(Artwork care of Karen Ramsay (www.karenramsay.com), profile photo care of brianlackeyphotography.com)

Friday, May 10, 2013

Interview - Team Spirit

My first day at South by Southwest (SXSW), I had a chance to sit down with Team Spirit to talk about their eponymous EP, leader Ayad Al Adhamy’s experience playing with Passion Pit and how they approach their thrash pop sound. Prior to meeting the band, I had reviewed Team Spirit, which comes up in this discussion. Aside from Al Adhamy, we were joined by guitarist Cosmo Kilburn DiGiulio, bass player Roman Tobias (Toby) Pettigrew, and drummer Mike Addesso.

Ayad, I actually saw you with Passion Pit in back in 2010, opening for Muse.

Ayad Al Adhamy: In Colorado?

In Denver.

AA: God. That was awesome, playing in arenas.

Yeah, it was a huge venue. Passion Pit was completely different from Muse stylistically.

AA: Definitely

But it connected. You guys worked the crowd and a big part of that was your doing. On keyboards, you set up a lot of call and response that got the crowd involved.

AA: Lead keyboard playing. It’s kind of why I decided to go into lead guitar playing

How have you applied some of that to current band?

AA: I think that it actually worked in reverse. I’ve always been more of a guitar player and played in death metal bands with Toby, especially when we were in college. We’d call out, “E harmonic minor, I start on the first, you start on the third!” [makes guitar shred sounds, laughter]

Toby Pettigrew: There’s smoke coming off the fretboard.

Cosmo DiGiulio: “You start on the third. Go!”

TP: Satan was just hanging out in the corner, smoking a cigarette saying, “Nice one, guys.” [laughter]

AA: So really, starting off with Passion Pit was like me saying I’ve got to stop playing guitar for a second. I was studying music synthesis. I was doing circuit bending and keyboard stuff. “I’m going to play keyboards.” And I’m a terrible keyboard player, but I can play the leads like a lead guitarist. And that’s what worked out with Passion Pit and I did that for the time. Then came the moment when we finished touring for ages, sat down and thought, “I gotta play guitar!” That time was great. How could there be any regrets for that? I got to play arenas, but I’ve got to play guitar. I’m not a keyboard player.

So, the band was about to release…

AA: The second record, Gossamer. Right at that moment, everyone was like, “We’re all on different paths.” It was a beautiful split.

The right time.

AA: We had some drinks and it was the perfect time for all of us.

Musically and mood-wise, what you’re doing with Team Spirit has a totally different feel.

AA: Yeah, I think so.

The new band has a really interesting balance between thrash and precision as well.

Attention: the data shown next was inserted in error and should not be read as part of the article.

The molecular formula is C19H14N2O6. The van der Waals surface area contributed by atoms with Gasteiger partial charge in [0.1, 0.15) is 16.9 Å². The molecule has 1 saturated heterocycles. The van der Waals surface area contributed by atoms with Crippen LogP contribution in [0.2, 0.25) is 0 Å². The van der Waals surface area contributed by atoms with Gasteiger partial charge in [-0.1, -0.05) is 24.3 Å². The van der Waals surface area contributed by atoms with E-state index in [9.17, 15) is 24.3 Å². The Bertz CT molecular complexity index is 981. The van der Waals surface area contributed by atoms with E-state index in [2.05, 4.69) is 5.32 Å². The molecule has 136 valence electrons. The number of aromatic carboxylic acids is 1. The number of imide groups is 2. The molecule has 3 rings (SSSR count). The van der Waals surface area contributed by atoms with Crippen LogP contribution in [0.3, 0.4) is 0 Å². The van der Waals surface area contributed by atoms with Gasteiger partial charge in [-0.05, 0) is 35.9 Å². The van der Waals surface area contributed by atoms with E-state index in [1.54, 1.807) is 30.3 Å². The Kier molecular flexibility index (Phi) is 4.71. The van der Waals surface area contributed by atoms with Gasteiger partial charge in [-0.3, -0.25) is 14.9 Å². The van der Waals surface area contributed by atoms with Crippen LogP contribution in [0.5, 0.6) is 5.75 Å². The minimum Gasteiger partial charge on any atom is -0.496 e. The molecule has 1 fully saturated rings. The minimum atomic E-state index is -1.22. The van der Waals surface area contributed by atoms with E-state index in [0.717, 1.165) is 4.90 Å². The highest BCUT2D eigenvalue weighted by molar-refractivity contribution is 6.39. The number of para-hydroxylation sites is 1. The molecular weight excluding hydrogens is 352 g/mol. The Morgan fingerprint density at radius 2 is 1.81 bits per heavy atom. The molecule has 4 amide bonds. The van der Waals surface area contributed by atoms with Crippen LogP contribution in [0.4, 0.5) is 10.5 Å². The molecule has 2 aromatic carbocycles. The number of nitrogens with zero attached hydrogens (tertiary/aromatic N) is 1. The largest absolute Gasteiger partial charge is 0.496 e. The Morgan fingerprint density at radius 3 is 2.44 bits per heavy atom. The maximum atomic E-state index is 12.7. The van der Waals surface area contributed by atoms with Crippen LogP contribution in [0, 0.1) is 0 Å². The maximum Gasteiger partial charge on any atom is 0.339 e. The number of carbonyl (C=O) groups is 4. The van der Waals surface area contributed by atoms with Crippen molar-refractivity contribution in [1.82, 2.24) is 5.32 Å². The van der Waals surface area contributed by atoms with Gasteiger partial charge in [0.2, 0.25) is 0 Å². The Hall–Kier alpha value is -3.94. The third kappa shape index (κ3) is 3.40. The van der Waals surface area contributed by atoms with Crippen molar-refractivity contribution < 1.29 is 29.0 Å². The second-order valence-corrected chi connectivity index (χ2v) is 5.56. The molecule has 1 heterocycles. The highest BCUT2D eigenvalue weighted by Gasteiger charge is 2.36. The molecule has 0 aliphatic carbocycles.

AA: The metal-ness comes out in like the poppiest way! [laughs]

Yeah, it’s definitely got a pop feel to it, but you get that grinding thing going and then everybody goes off into a quick little riff thing, then back into grind.

AA: Oh, God, yeah.

It’s a very different kind of approach. Is that what you had been hoping to do? Were your roots more in that direction?

AA: It just came out that way. I mean, Prog-rock is what I was always into, back in the day, and songs like “Teenage Love” are almost like mini-prog songs, as far as like the different changes and sections.

Not a straight verse-chorus kind of thing.

AA: Yeah, where like the second verse has the weird guitar riff in the middle, which is really Thin Lizzy-inspired, since they’re one of my ultimate bands of all time.

I could hear the Thin Lizzy riff in that and I could hear J. Geils in your music.

Mike Addesso: J. Geils, wow!

AA: Who is J. Geils? I know the name…


[everyone sings]

AA: Oh, I love all that stuff!

TP: What was the harmonica player called, he kicks ass.

I can’t remember

AA: And Eddie Money…I love shit like that.

I could hear a lot of J. Geils on “Fuck the Beach”.

AA: Awesome!

CD: That’s great!

AA: There’s a lot of Chris Isaak on “Fuck the Beach” with the guitar but with a way different tonality. That’s really what I listened to a lot, learning how to play the guitar.

What got you into that? You’re a young guy…

AA: Guitar school, actually. I remember being 15. I grew up in Bahrain for high school and would spend the summer in London. I lived there when I was much younger. I went to guitar school and my teacher was like, “Here’s this band, Thin Lizzy, and we’re going to learn some stuff.” And I was like, “This band is awesome!” and I just dove into that. I just loved it all. I was a big Iron Maiden fan, Metallica…the more generic shred stuff, but Thin Lizzy has always been the most underrated band.

MA: They are pretty underrated

TP: That’s the guy, the harmonica player, Magic Dick. My dad loves him, “You gotta listen to Magic Dick wail on the harmonica.”

AA: Ahh. Thin Lizzy…I think another part of it is how Thin Lizzy are an American and British mix, with the Irish. A lot of my favorite bands and our band too are a mixture of the two. Like Fleetwood Mac are like half British. That’s one of the things that we’re stoked on. Especially Cosmo…